Lexington 15 Nov 1870
I have long intended to write to you, my dear Lettie, ever since I heard of the death of Rosa’s dear little boy, but was prevented by many things. What a sorrow it must have been to them & to you all, & you never saw him. I know what a joy a baby is in a house & it was her first. You must give my affectionate love to her & tell her I have often thought of her. Will she not come & see you all this winter or some of you go to her? The sympathy of friends is very grateful to us when we know it is sincere & in my trouble dear Lettie. I feel that it is all heartfelt that there is no feigned grief for him who all mourn who could appreciate true excellence & though it is very sad for me to lose the strong arm & loving heart on which I have leaned for so many eventful years, yet I mourn not for him but for myself. It never crossed my mind for one moment that I could outlive him, that a life so valueless as mine could be spared & his taken so important to his family & country, but God knows what is best for us all, & I am content. I would not recall him if I could. The toils of his crowded & eventful life are ended, & had he succeeded in gaining the cause which cost him so much labor & sacrifice, he could not have been more beloved & lamented than he is now only the Hero of a lost cause, yet as the blood of the Martyrs built up the Church so may the sacrifice of this Martyr yet produce fruit for his country that we know not of “God moves in a mysterious way. His wonders to perform.”
My husband’s last day on earth was crowded with cares & labors for others & when late in the evening he reached home & sunk back in his chair unable to articulate a word. I saw in the look of resignation on his face as he sat perfectly calm & upright waiting the arrival of the physicians that he knew the summons had come & though from the nature of his disease he did not express his feelings, never smiled & rarely spoke yet he never expressed a single thought or anxiety for aught, but lay calmly & quietly awaiting his end. Once when Agnes urged him to take some medicine, which he always seemed to take with great repugnance he said quite plainly “tis no use” but took it as it was ordered. When he became so much better that they were being hopeful of his recovery. The Dr said “you must soon mount your favorite grey.” He shook his head very emphatically & looked upward. He knew us all welcomed us with a warm pressure of the hand, & seem to like us around him, especially Custis who was a most efficient nurse. He slept a great deal & the last 48 hours the Dr assured us was in insensible to all pain & after a long night of breathing heavily & went to rest with one deep long sigh. I cannot even now realize that he has gone. I listen for his step at the usual time & when he does not enter feel my sad disappointment. We had determined to remain here this winter, & if Custis accepts the Presidency of the College may continue to make it our home for some years. I have been quite sick for more than 3 weeks, first with a bilious attack & then a violent inflammation of my left ankle & foot which was so painful that I could scarcely turn in bed & had to be lifted in & out of it; & still though it is much better, I spend part of every day in bed & sit with my limbs spread out before me in such an uncomfortable position that I write with difficulty, which must be my apology for this letter. The girls all desire to be particularly & kindly remembered to you & all your family & to Rosa to express their deep sympathy. Also remember as to Mrs. Meredith & other kind friends. Do you ever hear anything of the Buford’s now? or of poor Nat Burwell. Did he ever get the little dress? We have had the most beautiful weather ever known since that dreadful storm which commenced just about the hour when my husband was taken as if the very elements were in convulsive throbs weeping with us, & since the skies have been radiant with beauty as rejoicing over the freed spirit in his glorified mansion. Would I had been able my dear Lettie to detail to you all the circumstances attend his last moments but I cannot now & will only subscribe myself.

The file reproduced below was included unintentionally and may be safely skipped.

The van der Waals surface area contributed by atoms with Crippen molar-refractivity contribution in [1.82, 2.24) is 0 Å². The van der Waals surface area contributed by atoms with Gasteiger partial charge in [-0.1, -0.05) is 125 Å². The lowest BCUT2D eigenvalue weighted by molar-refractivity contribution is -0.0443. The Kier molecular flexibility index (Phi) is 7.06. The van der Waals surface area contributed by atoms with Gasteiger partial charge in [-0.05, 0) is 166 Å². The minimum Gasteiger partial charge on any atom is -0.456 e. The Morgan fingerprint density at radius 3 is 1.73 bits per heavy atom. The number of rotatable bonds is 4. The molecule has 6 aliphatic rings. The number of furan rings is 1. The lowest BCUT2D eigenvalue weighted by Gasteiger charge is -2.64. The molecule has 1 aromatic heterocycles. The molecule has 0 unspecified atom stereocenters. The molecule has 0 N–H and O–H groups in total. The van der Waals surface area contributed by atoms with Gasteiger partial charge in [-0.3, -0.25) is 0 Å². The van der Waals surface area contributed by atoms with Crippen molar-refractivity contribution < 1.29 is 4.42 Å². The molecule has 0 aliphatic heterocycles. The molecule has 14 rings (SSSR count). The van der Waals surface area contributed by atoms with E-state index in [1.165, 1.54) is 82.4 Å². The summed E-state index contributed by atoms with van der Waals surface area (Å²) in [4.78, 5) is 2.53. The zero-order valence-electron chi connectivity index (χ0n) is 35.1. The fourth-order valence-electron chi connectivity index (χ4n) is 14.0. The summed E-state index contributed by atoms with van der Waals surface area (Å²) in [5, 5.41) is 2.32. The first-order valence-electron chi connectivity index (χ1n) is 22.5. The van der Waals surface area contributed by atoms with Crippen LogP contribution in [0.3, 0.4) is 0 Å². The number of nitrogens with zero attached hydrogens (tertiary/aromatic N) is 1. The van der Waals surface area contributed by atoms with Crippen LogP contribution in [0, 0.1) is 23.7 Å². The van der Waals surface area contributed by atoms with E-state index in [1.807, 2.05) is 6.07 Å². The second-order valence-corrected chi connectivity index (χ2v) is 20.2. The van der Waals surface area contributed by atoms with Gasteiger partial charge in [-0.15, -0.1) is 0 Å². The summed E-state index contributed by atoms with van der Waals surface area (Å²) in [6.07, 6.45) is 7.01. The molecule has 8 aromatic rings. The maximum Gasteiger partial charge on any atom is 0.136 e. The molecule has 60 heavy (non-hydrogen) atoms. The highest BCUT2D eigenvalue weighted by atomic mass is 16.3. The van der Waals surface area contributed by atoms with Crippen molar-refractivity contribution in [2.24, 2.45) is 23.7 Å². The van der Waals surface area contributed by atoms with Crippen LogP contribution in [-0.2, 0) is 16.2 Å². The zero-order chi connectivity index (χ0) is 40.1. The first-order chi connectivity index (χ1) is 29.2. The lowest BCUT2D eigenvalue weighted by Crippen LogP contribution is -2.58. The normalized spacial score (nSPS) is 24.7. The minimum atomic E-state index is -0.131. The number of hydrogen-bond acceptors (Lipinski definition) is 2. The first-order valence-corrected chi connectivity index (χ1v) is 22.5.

Your faithful friend,
M. C. Lee
The Archives of the Robert E. Lee Memorial Foundation, Papers of the Lee Family, Box 4, M2009.392-3, Jessie Ball duPont Library, Stratford Hall
Transcribed by Colin Woodward, 2015 October 7
Rosalie (1849-1911) was Letitia’s sister.